Traumatically injured muscle exhibits high susceptibility to heterotopic ossification and likely involves failure in endogenous attenuation of signaling by osteogenesis-inducing factors, i.e., bone morphogenetic proteins (BMPs). Dorsomorphin was recently identified as a small molecule BMP inhibitor that specifically inhibits the kinase domain of BMP type 1 receptors that are upstream of osteogenic differentiation gene targets and are the cellular targets of BMP-4. This novel small molecule BMP inhibitor has low cytotoxicity and presents advantages over native BMP antagonists due to its specificity and because its activity is unlikely to be altered by the biochemical environment of a traumatic wound. We will test the hypothesis that treatment with Dorsomorphin will modulate the heterotopic ossification activity of traumatized muscle by making up for failures in endogenous BMP signaling attenuation mechanisms that result from trauma. We will answer three questions that must be addressed to further develop our hypothesis: (1) To what extent is BMP-4 released from interstitial reservoirs in the muscle following traumatic injury? (2) How does BMP-1 interfere with the attenuation of BMP-4 signaling in the traumatized muscle tissue? (3) Does Dorsomorphin restore the attenuation of BMP-4 signaling in the muscle tissue? We have developed an ex vivo assay using muscle explants, and we will use this model system to evaluate the mechanisms regulating the interactions between BMP-1, BMP-4, and Dorsomorphin.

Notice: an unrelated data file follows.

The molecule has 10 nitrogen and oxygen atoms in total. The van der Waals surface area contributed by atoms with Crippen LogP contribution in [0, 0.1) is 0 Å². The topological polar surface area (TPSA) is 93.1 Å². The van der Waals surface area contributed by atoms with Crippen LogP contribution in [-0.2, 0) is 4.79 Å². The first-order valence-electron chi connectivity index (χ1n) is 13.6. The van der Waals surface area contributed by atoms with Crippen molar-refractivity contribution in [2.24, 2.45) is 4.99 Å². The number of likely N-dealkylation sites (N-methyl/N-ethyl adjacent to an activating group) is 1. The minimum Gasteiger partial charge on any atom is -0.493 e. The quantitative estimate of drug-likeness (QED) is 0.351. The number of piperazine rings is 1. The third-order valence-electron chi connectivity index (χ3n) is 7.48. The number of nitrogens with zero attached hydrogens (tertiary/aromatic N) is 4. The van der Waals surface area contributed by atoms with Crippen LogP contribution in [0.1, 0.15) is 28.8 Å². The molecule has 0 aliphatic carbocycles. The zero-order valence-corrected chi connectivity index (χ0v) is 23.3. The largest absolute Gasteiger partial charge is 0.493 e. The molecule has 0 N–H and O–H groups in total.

|Effective start/end date||28/09/09 → 31/05/15|
- Congressionally Directed Medical Research Programs: $231,446.00